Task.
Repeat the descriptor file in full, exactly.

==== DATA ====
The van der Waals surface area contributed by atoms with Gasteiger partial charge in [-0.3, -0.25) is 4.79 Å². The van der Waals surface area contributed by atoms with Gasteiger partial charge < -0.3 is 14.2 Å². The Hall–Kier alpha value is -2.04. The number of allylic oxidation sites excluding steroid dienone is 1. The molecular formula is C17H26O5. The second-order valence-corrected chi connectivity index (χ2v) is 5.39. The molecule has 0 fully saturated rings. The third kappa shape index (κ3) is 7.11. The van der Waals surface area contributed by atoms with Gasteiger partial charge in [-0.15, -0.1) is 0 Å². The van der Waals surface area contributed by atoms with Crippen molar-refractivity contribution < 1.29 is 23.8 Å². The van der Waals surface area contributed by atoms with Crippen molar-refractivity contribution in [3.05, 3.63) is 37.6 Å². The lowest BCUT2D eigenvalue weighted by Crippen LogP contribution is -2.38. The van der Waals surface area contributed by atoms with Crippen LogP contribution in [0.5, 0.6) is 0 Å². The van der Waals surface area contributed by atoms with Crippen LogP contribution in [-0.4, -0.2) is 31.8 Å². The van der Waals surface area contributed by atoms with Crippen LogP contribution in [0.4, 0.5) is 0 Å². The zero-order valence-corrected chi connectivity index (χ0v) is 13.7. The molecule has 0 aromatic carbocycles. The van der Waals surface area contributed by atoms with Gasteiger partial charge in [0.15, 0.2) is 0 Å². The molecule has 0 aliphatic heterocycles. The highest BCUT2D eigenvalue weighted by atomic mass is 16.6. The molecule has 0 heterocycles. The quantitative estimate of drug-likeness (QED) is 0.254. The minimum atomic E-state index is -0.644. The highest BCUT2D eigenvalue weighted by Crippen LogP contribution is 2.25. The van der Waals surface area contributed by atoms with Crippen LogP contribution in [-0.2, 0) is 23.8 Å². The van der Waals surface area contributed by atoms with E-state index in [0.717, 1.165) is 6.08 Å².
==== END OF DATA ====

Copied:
The van der Waals surface area contributed by atoms with Gasteiger partial charge in [-0.3, -0.25) is 4.79 Å². The van der Waals surface area contributed by atoms with Gasteiger partial charge < -0.3 is 14.2 Å². The Hall–Kier alpha value is -2.04. The number of allylic oxidation sites excluding steroid dienone is 1. The molecular formula is C17H26O5. The second-order valence-corrected chi connectivity index (χ2v) is 5.39. The molecule has 0 fully saturated rings. The third kappa shape index (κ3) is 7.11. The van der Waals surface area contributed by atoms with Gasteiger partial charge in [-0.15, -0.1) is 0 Å². The van der Waals surface area contributed by atoms with Crippen molar-refractivity contribution < 1.29 is 23.8 Å². The van der Waals surface area contributed by atoms with Crippen molar-refractivity contribution in [3.05, 3.63) is 37.6 Å². The lowest BCUT2D eigenvalue weighted by Crippen LogP contribution is -2.38. The van der Waals surface area contributed by atoms with Crippen LogP contribution in [0.5, 0.6) is 0 Å². The van der Waals surface area contributed by atoms with Crippen LogP contribution in [-0.4, -0.2) is 31.8 Å². The van der Waals surface area contributed by atoms with Crippen LogP contribution in [0.4, 0.5) is 0 Å². The zero-order valence-corrected chi connectivity index (χ0v) is 13.7. The molecule has 0 aromatic carbocycles. The van der Waals surface area contributed by atoms with Gasteiger partial charge in [0.15, 0.2) is 0 Å². The molecule has 0 aliphatic heterocycles. The highest BCUT2D eigenvalue weighted by atomic mass is 16.6. The molecule has 0 heterocycles. The quantitative estimate of drug-likeness (QED) is 0.254. The minimum atomic E-state index is -0.644. The highest BCUT2D eigenvalue weighted by Crippen LogP contribution is 2.25. The van der Waals surface area contributed by atoms with Crippen LogP contribution in [-0.2, 0) is 23.8 Å². The van der Waals surface area contributed by atoms with E-state index in [0.717, 1.165) is 6.08 Å².